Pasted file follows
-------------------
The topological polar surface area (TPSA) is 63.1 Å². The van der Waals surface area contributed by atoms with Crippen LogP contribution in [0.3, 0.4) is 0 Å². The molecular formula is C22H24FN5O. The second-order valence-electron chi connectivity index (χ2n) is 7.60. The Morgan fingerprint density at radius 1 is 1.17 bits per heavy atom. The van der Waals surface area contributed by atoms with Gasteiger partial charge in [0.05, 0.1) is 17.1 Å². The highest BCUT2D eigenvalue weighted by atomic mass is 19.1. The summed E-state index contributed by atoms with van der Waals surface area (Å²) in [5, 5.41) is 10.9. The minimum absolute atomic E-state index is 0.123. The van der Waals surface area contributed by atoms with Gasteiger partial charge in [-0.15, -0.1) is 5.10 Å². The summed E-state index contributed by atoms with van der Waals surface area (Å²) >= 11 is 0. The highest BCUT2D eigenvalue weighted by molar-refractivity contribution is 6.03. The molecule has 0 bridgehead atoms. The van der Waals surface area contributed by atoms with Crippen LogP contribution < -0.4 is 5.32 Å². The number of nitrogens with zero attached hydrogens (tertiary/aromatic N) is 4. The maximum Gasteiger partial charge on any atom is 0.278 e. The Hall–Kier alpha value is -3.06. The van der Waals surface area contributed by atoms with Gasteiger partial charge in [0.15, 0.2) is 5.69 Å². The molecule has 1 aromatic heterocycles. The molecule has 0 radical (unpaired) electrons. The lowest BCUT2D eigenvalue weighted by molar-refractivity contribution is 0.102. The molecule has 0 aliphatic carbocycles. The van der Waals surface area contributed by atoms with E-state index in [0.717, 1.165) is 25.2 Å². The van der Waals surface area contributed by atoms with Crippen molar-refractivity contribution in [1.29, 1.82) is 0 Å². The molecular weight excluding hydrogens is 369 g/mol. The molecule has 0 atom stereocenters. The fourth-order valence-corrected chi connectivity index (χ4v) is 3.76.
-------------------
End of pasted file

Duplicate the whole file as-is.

The topological polar surface area (TPSA) is 63.1 Å². The van der Waals surface area contributed by atoms with Crippen LogP contribution in [0.3, 0.4) is 0 Å². The molecular formula is C22H24FN5O. The second-order valence-electron chi connectivity index (χ2n) is 7.60. The Morgan fingerprint density at radius 1 is 1.17 bits per heavy atom. The van der Waals surface area contributed by atoms with Gasteiger partial charge in [0.05, 0.1) is 17.1 Å². The highest BCUT2D eigenvalue weighted by atomic mass is 19.1. The summed E-state index contributed by atoms with van der Waals surface area (Å²) in [5, 5.41) is 10.9. The minimum absolute atomic E-state index is 0.123. The van der Waals surface area contributed by atoms with Gasteiger partial charge in [-0.15, -0.1) is 5.10 Å². The summed E-state index contributed by atoms with van der Waals surface area (Å²) >= 11 is 0. The highest BCUT2D eigenvalue weighted by molar-refractivity contribution is 6.03. The molecule has 0 bridgehead atoms. The van der Waals surface area contributed by atoms with Crippen LogP contribution < -0.4 is 5.32 Å². The number of nitrogens with zero attached hydrogens (tertiary/aromatic N) is 4. The maximum Gasteiger partial charge on any atom is 0.278 e. The Hall–Kier alpha value is -3.06. The van der Waals surface area contributed by atoms with Gasteiger partial charge in [0.15, 0.2) is 5.69 Å². The molecule has 1 aromatic heterocycles. The molecule has 0 radical (unpaired) electrons. The lowest BCUT2D eigenvalue weighted by molar-refractivity contribution is 0.102. The molecule has 0 aliphatic carbocycles. The van der Waals surface area contributed by atoms with E-state index in [0.717, 1.165) is 25.2 Å². The van der Waals surface area contributed by atoms with Crippen molar-refractivity contribution in [1.29, 1.82) is 0 Å². The molecular weight excluding hydrogens is 369 g/mol. The molecule has 0 atom stereocenters. The fourth-order valence-corrected chi connectivity index (χ4v) is 3.76.